Tech Review: Digital photo frames have come a long way in the last 10 years. Here’s an up-close look at one — the $149 PhotoSpring — that makes sharing photos super easy.

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I have to admit, I’ve never purchased a digital photo frame.

I’ve received a few as gifts over the years, but I wasn’t impressed with those early offerings, and I never chose to display them in my home. The frames were small and the quality of the image on the screen was not very good.

I’m happy to say digital photo frames have come a long way in the last 10 years, and I’ve been testing the PhotoSpring, a connected digital frame that is good enough to earn a spot in my living room.

The bottom line

Pros: Easy to set up. Photos can be shared from a variety of sources. Super picture quality.

Cons: Wi-Fi required to load photos. Screen aspect ratio doesn’t match my iPhone’s photos.

Bottom line: This is the frame that’ll make sharing photos super easy — and they look great.

The PhotoSpring (starting at $149, might look like an iPad and shares some features with tablet computers, but it has a single purpose — it is a wireless display for your photos and videos.

Unlike early digital photo frames that just sat on a shelf, the PhotoSpring has a four-hour rechargeable battery so you can take the frame with you to enjoy on the sofa or pass around at your next family reunion.

Unlike those early digital frames that you loaded with a USB port or memory card, the PhotoSpring gets its content wirelessly. You have to have Wi-Fi to set up and transfer photos and videos to the frame.

At home, the PhotoSpring sits in a charging dock. You can orient the frame vertically or horizontally, and it’ll happily sit there all day scrolling through your photos.

If you want to enjoy the pictures close up, take it off the dock and hold it in your lap and you can watch the pictures scroll by or use the touch screen to swipe through them manually.

You load photos and videos to the PhotoSpring through your Windows or Macintosh computer or from your iOS or Android phone or tablet.

You’ll create an account on PhotoSpring’s website and link the frame to the account during the frame setup.

On a computer you can either transfer the photos through a web browser or through the PhotoSpring app. On your mobile device, you’ll need the PhotoSpring app.

For example, on my iPhone, with the PhotoSpring app installed, I signed into my PhotoSpring account and was able to choose photos from my camera roll to transfer to the frame. I could also choose to send all the photos to the frame as I take them with the phone. You can also choose to transfer videos as long as they are less than 1 gigabyte in size.

Photos and videos do not live on PhotoSpring’s server. You upload the photos to PhotoSpring, but they only stay there long enough to bounce over to the frame.

If you wish, you can allow others to send photos to your PhotoSpring frame.

Those people will need to create their own PhotoSpring account, and you’ll have to give them permission to connect with your frame from your PhotoSpring account. Once the permissions are established, they can send photos to your frame, but they can’t see other pictures on your frame or delete any items from your frame.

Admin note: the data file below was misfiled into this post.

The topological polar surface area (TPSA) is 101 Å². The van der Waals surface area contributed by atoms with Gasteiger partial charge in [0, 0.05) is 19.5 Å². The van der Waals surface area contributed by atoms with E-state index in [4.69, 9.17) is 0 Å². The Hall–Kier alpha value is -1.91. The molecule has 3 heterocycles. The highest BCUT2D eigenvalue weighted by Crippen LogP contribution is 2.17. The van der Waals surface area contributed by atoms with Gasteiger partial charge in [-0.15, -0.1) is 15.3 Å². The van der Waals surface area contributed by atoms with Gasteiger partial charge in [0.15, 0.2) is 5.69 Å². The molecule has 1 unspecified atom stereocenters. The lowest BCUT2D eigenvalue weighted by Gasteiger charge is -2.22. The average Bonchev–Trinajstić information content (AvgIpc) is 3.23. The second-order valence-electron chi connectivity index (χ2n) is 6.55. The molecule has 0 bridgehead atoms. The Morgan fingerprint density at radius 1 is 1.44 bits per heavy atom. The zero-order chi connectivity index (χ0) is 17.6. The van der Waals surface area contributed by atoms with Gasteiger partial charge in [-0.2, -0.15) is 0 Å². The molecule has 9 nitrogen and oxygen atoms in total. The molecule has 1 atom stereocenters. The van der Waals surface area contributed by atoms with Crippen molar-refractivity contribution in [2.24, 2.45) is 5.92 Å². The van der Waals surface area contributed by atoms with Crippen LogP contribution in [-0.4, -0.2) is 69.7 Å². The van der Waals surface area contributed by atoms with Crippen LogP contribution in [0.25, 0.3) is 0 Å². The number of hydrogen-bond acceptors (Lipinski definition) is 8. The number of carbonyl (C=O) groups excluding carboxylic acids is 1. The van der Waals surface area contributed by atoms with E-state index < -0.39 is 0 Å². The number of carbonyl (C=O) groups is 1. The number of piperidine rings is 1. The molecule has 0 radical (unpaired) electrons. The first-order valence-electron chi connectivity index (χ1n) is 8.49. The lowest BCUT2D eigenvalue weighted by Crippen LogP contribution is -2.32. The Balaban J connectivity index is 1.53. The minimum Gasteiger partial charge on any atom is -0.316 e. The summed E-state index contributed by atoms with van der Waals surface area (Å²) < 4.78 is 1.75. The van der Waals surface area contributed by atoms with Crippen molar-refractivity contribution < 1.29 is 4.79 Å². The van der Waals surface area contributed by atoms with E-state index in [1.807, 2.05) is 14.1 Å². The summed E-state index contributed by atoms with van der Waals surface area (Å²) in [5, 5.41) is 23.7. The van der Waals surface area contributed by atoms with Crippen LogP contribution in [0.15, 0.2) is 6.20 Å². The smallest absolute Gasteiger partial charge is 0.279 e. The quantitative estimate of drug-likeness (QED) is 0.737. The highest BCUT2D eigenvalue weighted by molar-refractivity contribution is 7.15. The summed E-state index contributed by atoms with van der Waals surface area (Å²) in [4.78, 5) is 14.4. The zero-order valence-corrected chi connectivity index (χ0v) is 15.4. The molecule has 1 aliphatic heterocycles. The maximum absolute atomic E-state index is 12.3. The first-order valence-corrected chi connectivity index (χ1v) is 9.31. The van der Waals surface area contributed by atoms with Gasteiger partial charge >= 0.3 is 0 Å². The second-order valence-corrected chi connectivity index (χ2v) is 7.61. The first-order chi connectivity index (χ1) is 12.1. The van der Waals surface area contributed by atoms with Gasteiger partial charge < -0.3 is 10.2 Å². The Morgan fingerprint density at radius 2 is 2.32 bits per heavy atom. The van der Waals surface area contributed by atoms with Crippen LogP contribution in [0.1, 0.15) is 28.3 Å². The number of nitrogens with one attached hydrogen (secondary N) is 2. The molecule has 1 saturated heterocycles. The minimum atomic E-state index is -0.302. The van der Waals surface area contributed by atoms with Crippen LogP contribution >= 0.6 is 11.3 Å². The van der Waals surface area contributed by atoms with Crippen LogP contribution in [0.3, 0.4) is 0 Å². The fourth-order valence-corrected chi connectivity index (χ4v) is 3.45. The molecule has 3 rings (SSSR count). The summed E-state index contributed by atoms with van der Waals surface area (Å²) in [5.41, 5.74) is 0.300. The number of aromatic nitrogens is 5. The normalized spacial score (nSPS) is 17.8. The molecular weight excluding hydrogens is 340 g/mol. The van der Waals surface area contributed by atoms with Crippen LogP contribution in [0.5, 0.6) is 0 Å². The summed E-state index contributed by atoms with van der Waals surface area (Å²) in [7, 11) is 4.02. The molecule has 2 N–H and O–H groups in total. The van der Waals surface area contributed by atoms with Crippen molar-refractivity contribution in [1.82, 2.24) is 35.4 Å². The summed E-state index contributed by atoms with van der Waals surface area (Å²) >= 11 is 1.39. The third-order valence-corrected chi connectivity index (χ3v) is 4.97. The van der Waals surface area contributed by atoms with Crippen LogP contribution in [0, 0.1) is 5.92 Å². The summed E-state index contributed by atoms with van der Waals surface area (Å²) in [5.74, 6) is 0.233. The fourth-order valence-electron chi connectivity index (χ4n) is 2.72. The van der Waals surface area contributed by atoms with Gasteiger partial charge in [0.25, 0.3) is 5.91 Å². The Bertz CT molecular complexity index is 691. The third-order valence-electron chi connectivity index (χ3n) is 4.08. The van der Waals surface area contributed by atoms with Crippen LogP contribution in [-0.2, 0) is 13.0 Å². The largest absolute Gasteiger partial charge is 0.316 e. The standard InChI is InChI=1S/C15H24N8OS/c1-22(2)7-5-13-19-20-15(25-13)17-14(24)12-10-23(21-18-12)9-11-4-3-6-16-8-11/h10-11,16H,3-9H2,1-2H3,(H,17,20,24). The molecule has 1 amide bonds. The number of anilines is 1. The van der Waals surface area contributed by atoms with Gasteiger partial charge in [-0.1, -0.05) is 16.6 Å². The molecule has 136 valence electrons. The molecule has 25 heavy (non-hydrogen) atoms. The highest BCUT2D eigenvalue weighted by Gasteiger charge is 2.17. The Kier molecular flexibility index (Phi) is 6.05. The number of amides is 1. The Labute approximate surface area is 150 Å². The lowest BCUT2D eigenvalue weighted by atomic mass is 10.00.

You don’t have to have a computer to manage the guest connections. You can administer guest access through the frame’s Settings.

The user interface for the PhotoSpring is pretty slick. Photos transferred to the frame land in an album of all content. You can separate them into playlists (slideshows) and even hide those you don’t want to be included in slideshows.

Pick up the frame and touch the screen and you’ll see icons appear at the edges of the screen to allow you to do things like start and stop slideshows, set a photo as a favorite, filter the visible photos and manage playlists. You can also hide or delete photos.

Once you have the images you’d like to display, you can simply set the PhotoSpring in the dock and the slideshow will begin by itself. If you pick up the frame to look at photos, you double tap the screen to stop the slideshow and then you can flip through all the pictures as you like.

The PhotoSpring frame has a 10.1-inch touch screen with a resolution of 1,280 x 800 pixels. It has a four-hour lithium-ion battery. The frame measures 11.2” x 7.9” x 0.8” and weighs 1.6 pounds.

It has 802.11 b/g/n networking.

Compatible formats for photos are JPG, PNG and GIF. Video formats include MOV, MP4, M4V and AVI.

There are dual 2-watt stereo speakers for video playback.

The 16-gigabyte PhotoSpring can hold about 15,000 photos or 40 minutes of video and costs $149. A 32-gigabyte version holds twice as much for $169. Do yourself a favor and spend the extra $20 for double the storage.

Available frame colors are white, black, maroon, turquoise, sea foam green or sky blue.

I’m impressed with the versatility of the PhotoSpring. Getting pictures and videos to it was straightforward. Sharing the access was easy and worked perfectly. The pictures look very good, although the aspect ratio was not perfect for viewing all pictures.

This is a great frame for parents or grandparents who love to show off photos to their friends.